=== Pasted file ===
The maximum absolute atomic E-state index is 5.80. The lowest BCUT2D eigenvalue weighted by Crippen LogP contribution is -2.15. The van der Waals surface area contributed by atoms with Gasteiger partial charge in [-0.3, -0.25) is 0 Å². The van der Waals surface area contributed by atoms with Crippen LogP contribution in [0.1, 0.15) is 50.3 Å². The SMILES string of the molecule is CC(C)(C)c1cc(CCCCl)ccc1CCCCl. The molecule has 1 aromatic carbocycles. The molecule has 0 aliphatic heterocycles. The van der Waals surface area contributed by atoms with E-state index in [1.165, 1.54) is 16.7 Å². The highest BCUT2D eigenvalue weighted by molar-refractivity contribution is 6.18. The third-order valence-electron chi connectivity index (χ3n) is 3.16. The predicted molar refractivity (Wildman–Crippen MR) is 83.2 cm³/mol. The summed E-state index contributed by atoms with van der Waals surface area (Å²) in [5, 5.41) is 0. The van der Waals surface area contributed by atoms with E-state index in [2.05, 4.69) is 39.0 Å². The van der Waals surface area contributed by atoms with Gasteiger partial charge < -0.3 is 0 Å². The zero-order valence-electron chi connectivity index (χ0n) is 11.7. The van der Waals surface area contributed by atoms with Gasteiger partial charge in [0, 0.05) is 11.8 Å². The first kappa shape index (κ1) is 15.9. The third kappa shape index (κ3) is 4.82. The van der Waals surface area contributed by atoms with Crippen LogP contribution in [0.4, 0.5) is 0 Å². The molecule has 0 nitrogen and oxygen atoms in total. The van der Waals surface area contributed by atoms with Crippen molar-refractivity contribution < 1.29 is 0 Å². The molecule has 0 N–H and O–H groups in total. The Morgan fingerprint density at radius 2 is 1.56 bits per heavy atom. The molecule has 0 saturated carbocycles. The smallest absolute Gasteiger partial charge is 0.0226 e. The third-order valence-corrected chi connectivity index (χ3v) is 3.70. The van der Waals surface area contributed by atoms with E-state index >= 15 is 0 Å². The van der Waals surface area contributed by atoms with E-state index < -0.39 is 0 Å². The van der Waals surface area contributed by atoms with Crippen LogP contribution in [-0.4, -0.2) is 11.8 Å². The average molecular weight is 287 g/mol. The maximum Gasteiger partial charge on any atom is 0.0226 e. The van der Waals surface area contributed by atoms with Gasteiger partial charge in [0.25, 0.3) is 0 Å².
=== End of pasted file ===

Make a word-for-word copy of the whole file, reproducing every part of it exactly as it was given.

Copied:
The maximum absolute atomic E-state index is 5.80. The lowest BCUT2D eigenvalue weighted by Crippen LogP contribution is -2.15. The van der Waals surface area contributed by atoms with Gasteiger partial charge in [-0.3, -0.25) is 0 Å². The van der Waals surface area contributed by atoms with Crippen LogP contribution in [0.1, 0.15) is 50.3 Å². The SMILES string of the molecule is CC(C)(C)c1cc(CCCCl)ccc1CCCCl. The molecule has 1 aromatic carbocycles. The molecule has 0 aliphatic heterocycles. The van der Waals surface area contributed by atoms with E-state index in [1.165, 1.54) is 16.7 Å². The highest BCUT2D eigenvalue weighted by molar-refractivity contribution is 6.18. The third-order valence-electron chi connectivity index (χ3n) is 3.16. The predicted molar refractivity (Wildman–Crippen MR) is 83.2 cm³/mol. The summed E-state index contributed by atoms with van der Waals surface area (Å²) in [5, 5.41) is 0. The van der Waals surface area contributed by atoms with E-state index in [2.05, 4.69) is 39.0 Å². The van der Waals surface area contributed by atoms with Gasteiger partial charge < -0.3 is 0 Å². The zero-order valence-electron chi connectivity index (χ0n) is 11.7. The van der Waals surface area contributed by atoms with Gasteiger partial charge in [0, 0.05) is 11.8 Å². The first kappa shape index (κ1) is 15.9. The third kappa shape index (κ3) is 4.82. The van der Waals surface area contributed by atoms with Crippen LogP contribution in [0.4, 0.5) is 0 Å². The molecule has 0 nitrogen and oxygen atoms in total. The van der Waals surface area contributed by atoms with Crippen molar-refractivity contribution < 1.29 is 0 Å². The molecule has 0 N–H and O–H groups in total. The Morgan fingerprint density at radius 2 is 1.56 bits per heavy atom. The molecule has 0 saturated carbocycles. The smallest absolute Gasteiger partial charge is 0.0226 e. The third-order valence-corrected chi connectivity index (χ3v) is 3.70. The van der Waals surface area contributed by atoms with E-state index >= 15 is 0 Å². The van der Waals surface area contributed by atoms with E-state index < -0.39 is 0 Å². The van der Waals surface area contributed by atoms with Crippen LogP contribution in [-0.4, -0.2) is 11.8 Å². The average molecular weight is 287 g/mol. The maximum Gasteiger partial charge on any atom is 0.0226 e. The van der Waals surface area contributed by atoms with Gasteiger partial charge in [0.25, 0.3) is 0 Å².